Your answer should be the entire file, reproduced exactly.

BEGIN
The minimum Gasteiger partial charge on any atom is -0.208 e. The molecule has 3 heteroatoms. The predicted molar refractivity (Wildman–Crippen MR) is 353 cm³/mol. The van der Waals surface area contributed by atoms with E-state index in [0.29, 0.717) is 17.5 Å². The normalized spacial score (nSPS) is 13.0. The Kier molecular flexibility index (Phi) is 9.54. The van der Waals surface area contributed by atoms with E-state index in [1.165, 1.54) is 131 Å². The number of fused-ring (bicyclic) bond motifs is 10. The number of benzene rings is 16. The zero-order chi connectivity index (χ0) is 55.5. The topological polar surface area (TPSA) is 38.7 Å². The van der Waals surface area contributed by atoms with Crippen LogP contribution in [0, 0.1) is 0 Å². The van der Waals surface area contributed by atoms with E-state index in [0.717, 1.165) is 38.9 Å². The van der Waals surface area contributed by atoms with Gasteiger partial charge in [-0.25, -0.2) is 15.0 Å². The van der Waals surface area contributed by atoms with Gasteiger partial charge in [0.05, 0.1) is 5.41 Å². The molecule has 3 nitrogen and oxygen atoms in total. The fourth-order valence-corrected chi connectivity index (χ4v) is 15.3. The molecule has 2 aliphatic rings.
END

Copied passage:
The minimum Gasteiger partial charge on any atom is -0.208 e. The molecule has 3 heteroatoms. The predicted molar refractivity (Wildman–Crippen MR) is 353 cm³/mol. The van der Waals surface area contributed by atoms with E-state index in [0.29, 0.717) is 17.5 Å². The normalized spacial score (nSPS) is 13.0. The Kier molecular flexibility index (Phi) is 9.54. The van der Waals surface area contributed by atoms with E-state index in [1.165, 1.54) is 131 Å². The number of fused-ring (bicyclic) bond motifs is 10. The number of benzene rings is 16. The zero-order chi connectivity index (χ0) is 55.5. The topological polar surface area (TPSA) is 38.7 Å². The van der Waals surface area contributed by atoms with Crippen LogP contribution in [0, 0.1) is 0 Å². The van der Waals surface area contributed by atoms with E-state index in [0.717, 1.165) is 38.9 Å². The van der Waals surface area contributed by atoms with Gasteiger partial charge in [-0.25, -0.2) is 15.0 Å². The van der Waals surface area contributed by atoms with Gasteiger partial charge in [0.05, 0.1) is 5.41 Å². The molecule has 3 nitrogen and oxygen atoms in total. The fourth-order valence-corrected chi connectivity index (χ4v) is 15.3. The molecule has 2 aliphatic rings.